Old 10-01-2012, 09:59 AM
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cmac2012 cmac2012 is offline
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they may be priced for the 1%, but the 10% buy them
And there are the peasant/tinkerers like me who buy them when they're well broken in, perhaps around the 200K mile mark.
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  #29  
Old 10-01-2012, 10:11 AM
Spike Holmes Spike Holmes is offline
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Originally Posted by Chris90 View Post
I don't know if it's the same for you, but we don't trust our income to be around forever. We're not union, or doctors, or Feds, or whatever jobs that seem like they have 100% job security.

So unfortunately, no matter how much we have saved, I don't think I'd ever feel comfortable spending $50k, much less $100k on a vehicle, at least until we retire.
I fall in that same boat. I am also none of the above. Luckily my wife is very conservative financially. She grew up with a family who did very very well. You would never know it by the looking at their cars or where they lived up until a few years back. Consequently we have never bought a house that even came close to what we could afford to spend if we wanted to. They have been nice and in nice neighborhoods but, nothing fancy by any stretch.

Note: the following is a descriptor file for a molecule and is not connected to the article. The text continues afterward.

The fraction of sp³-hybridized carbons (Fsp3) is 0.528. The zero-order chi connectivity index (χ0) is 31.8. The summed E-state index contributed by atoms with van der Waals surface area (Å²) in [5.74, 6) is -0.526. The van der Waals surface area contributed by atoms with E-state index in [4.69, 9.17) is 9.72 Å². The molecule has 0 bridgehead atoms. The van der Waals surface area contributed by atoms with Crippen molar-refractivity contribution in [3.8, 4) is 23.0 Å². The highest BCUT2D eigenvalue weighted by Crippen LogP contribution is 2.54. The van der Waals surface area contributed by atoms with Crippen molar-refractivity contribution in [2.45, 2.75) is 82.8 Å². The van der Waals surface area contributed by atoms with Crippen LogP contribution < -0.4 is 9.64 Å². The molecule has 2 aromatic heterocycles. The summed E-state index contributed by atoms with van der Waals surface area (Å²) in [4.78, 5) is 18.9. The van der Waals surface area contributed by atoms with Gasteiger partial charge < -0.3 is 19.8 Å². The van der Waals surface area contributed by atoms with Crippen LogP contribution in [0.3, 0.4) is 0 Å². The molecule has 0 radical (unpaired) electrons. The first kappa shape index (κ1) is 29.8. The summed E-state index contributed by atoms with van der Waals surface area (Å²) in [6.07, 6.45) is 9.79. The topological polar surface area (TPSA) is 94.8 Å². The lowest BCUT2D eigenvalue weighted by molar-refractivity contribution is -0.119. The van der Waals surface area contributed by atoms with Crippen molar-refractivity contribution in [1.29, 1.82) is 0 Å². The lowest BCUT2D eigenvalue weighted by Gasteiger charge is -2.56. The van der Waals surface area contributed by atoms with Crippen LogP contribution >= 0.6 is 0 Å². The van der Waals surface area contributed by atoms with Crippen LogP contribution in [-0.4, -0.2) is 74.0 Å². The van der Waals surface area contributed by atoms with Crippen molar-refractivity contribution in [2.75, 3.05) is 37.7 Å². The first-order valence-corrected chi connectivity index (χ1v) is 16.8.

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  #30  
Old 10-01-2012, 10:15 AM
Spike Holmes Spike Holmes is offline
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And there are the peasant/tinkerers like me who buy them when they're well broken in, perhaps around the 200K mile mark.
Nothing at all wrong with that. If somebody is good with their hands, they can fix just about anything. I'ved tried to teach my kids that they can drive nice cars if they are willing to turn a wrench once in awhile.